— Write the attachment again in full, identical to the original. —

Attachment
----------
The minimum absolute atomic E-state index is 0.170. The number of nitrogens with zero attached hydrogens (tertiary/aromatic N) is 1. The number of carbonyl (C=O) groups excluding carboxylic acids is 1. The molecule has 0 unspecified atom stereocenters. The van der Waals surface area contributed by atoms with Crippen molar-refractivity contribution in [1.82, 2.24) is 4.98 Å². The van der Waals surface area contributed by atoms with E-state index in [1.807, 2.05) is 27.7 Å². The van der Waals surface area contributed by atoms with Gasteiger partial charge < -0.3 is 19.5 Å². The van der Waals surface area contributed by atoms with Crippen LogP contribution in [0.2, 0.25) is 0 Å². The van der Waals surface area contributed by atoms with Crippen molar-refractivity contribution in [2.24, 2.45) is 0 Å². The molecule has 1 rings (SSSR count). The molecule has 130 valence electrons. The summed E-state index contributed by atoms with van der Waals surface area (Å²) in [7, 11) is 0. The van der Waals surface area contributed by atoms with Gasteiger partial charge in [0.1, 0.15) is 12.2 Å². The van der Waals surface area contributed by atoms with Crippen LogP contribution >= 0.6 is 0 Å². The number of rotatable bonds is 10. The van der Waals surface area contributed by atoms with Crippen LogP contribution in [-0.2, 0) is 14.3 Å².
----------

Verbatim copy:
The minimum absolute atomic E-state index is 0.170. The number of nitrogens with zero attached hydrogens (tertiary/aromatic N) is 1. The number of carbonyl (C=O) groups excluding carboxylic acids is 1. The molecule has 0 unspecified atom stereocenters. The van der Waals surface area contributed by atoms with Crippen molar-refractivity contribution in [1.82, 2.24) is 4.98 Å². The van der Waals surface area contributed by atoms with E-state index in [1.807, 2.05) is 27.7 Å². The van der Waals surface area contributed by atoms with Gasteiger partial charge < -0.3 is 19.5 Å². The van der Waals surface area contributed by atoms with Crippen LogP contribution in [0.2, 0.25) is 0 Å². The van der Waals surface area contributed by atoms with Crippen molar-refractivity contribution in [2.24, 2.45) is 0 Å². The molecule has 1 rings (SSSR count). The molecule has 130 valence electrons. The summed E-state index contributed by atoms with van der Waals surface area (Å²) in [7, 11) is 0. The van der Waals surface area contributed by atoms with Gasteiger partial charge in [0.1, 0.15) is 12.2 Å². The van der Waals surface area contributed by atoms with Crippen LogP contribution >= 0.6 is 0 Å². The number of rotatable bonds is 10. The van der Waals surface area contributed by atoms with Crippen LogP contribution in [-0.2, 0) is 14.3 Å².